Understanding the Barriers and Attitudes toward Influenza Vaccine Uptake in the Adult General Population: A Rapid Review
Influenza is a common respiratory infection and vaccines are required to prevent and control this infection. However, across the globe, the rate of vaccination differs considerably. There are perceived barriers and attitudes to influenza vaccination in the global population. Identifying strategies that may improve influenza vaccination coverage will aid to attenuate Influenza.
Read more to understand how a structured literature search was undertaken to identify studies that detailed the patient-reported attitudes towards influenza vaccination, focused on the adult general population in 16 prespecified countries.
Influenza is a common respiratory infection associated with a substantial clinical, humanistic, and economic burden globally. Vaccines are essential to prevent and control influenza and are recommended by public-health agencies, such as the WHO and US CDC; however, vaccination rates vary considerably across the globe. This review aimed to investigate the perceived barriers and attitudes to influenza vaccination in the global population, in order to identify strategies that may improve influenza vaccination coverage. A structured literature search was undertaken to identify studies that reported on patient-reported attitudes towards influenza vaccination, focused on the adult general population in 16 prespecified countries. Eighty studies were included in this review. Negative attitude towards healthcare were found to be the most agreed upon barrier to vaccine uptake (31.1% agreement). The most agreed promoter of influenza vaccination was trust in healthcare services (62.0% agreement). Approximately 50% of participants intended to receive the influenza vaccine in the following season. To improve influenza vaccination coverage, healthcare workers must strengthen the foundation of substantial trust in healthcare services and provide educational materials that improve influenza vaccination knowledge among the adult general population.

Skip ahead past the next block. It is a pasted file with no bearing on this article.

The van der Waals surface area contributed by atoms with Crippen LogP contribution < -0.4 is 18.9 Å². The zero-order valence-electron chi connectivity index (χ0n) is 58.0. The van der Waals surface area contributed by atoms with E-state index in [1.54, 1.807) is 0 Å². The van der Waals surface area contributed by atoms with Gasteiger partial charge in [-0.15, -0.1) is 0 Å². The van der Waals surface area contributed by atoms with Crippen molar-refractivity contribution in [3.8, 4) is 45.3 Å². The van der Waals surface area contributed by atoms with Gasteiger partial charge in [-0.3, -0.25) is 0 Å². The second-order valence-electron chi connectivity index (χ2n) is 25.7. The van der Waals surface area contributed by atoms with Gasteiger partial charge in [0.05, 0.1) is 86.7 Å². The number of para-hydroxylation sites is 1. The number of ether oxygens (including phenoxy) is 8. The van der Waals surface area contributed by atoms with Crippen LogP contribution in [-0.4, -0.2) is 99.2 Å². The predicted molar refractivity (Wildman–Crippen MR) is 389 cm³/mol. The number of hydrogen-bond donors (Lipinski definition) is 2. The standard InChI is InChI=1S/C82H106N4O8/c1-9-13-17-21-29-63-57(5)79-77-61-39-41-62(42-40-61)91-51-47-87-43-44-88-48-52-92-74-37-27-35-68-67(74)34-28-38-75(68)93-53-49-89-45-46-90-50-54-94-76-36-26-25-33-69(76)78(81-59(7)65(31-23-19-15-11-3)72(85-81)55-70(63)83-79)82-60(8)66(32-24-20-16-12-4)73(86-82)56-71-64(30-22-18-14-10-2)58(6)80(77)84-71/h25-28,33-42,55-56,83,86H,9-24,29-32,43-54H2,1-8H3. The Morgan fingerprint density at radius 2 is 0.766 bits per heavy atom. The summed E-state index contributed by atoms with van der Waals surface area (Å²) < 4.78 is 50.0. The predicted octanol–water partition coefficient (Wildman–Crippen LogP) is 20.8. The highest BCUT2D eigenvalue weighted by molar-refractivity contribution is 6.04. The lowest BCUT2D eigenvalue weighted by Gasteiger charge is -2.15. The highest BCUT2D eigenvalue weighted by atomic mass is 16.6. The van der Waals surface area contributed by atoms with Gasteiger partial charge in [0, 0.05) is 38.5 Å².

For more details on the article
Welch V, Metcalf T, Macey R et. al. Vaccines (Basel). 2023 Jan 13;11(1):180. doi: 10.3390/vaccines11010180.